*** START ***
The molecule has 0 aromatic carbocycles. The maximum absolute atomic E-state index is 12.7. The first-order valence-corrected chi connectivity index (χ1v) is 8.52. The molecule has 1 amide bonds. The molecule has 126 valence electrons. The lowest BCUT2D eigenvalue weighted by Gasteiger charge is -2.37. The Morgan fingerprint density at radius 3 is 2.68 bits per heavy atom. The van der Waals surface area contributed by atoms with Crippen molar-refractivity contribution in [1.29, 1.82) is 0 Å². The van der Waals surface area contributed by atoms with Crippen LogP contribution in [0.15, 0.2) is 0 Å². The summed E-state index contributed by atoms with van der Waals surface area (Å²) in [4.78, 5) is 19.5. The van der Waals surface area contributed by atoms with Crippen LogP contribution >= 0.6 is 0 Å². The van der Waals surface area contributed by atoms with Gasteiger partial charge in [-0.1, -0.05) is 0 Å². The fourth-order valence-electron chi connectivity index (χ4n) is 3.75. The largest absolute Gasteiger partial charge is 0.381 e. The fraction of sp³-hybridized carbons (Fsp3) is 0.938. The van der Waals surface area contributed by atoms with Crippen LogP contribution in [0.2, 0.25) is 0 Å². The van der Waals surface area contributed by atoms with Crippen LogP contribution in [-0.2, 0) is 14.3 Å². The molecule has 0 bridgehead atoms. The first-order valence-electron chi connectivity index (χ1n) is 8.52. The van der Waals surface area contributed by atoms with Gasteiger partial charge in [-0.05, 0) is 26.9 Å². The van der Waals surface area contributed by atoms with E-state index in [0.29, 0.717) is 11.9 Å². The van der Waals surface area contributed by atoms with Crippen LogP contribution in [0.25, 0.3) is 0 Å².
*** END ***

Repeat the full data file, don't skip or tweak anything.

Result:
The molecule has 0 aromatic carbocycles. The maximum absolute atomic E-state index is 12.7. The first-order valence-corrected chi connectivity index (χ1v) is 8.52. The molecule has 1 amide bonds. The molecule has 126 valence electrons. The lowest BCUT2D eigenvalue weighted by Gasteiger charge is -2.37. The Morgan fingerprint density at radius 3 is 2.68 bits per heavy atom. The van der Waals surface area contributed by atoms with Crippen molar-refractivity contribution in [1.29, 1.82) is 0 Å². The van der Waals surface area contributed by atoms with Crippen LogP contribution in [0.15, 0.2) is 0 Å². The summed E-state index contributed by atoms with van der Waals surface area (Å²) in [4.78, 5) is 19.5. The van der Waals surface area contributed by atoms with Crippen LogP contribution >= 0.6 is 0 Å². The van der Waals surface area contributed by atoms with Gasteiger partial charge in [-0.1, -0.05) is 0 Å². The fourth-order valence-electron chi connectivity index (χ4n) is 3.75. The largest absolute Gasteiger partial charge is 0.381 e. The fraction of sp³-hybridized carbons (Fsp3) is 0.938. The van der Waals surface area contributed by atoms with Crippen LogP contribution in [0.2, 0.25) is 0 Å². The van der Waals surface area contributed by atoms with Crippen LogP contribution in [-0.2, 0) is 14.3 Å². The molecule has 0 bridgehead atoms. The first-order valence-electron chi connectivity index (χ1n) is 8.52. The van der Waals surface area contributed by atoms with Gasteiger partial charge in [-0.05, 0) is 26.9 Å². The van der Waals surface area contributed by atoms with E-state index in [0.29, 0.717) is 11.9 Å². The van der Waals surface area contributed by atoms with Crippen LogP contribution in [0.25, 0.3) is 0 Å².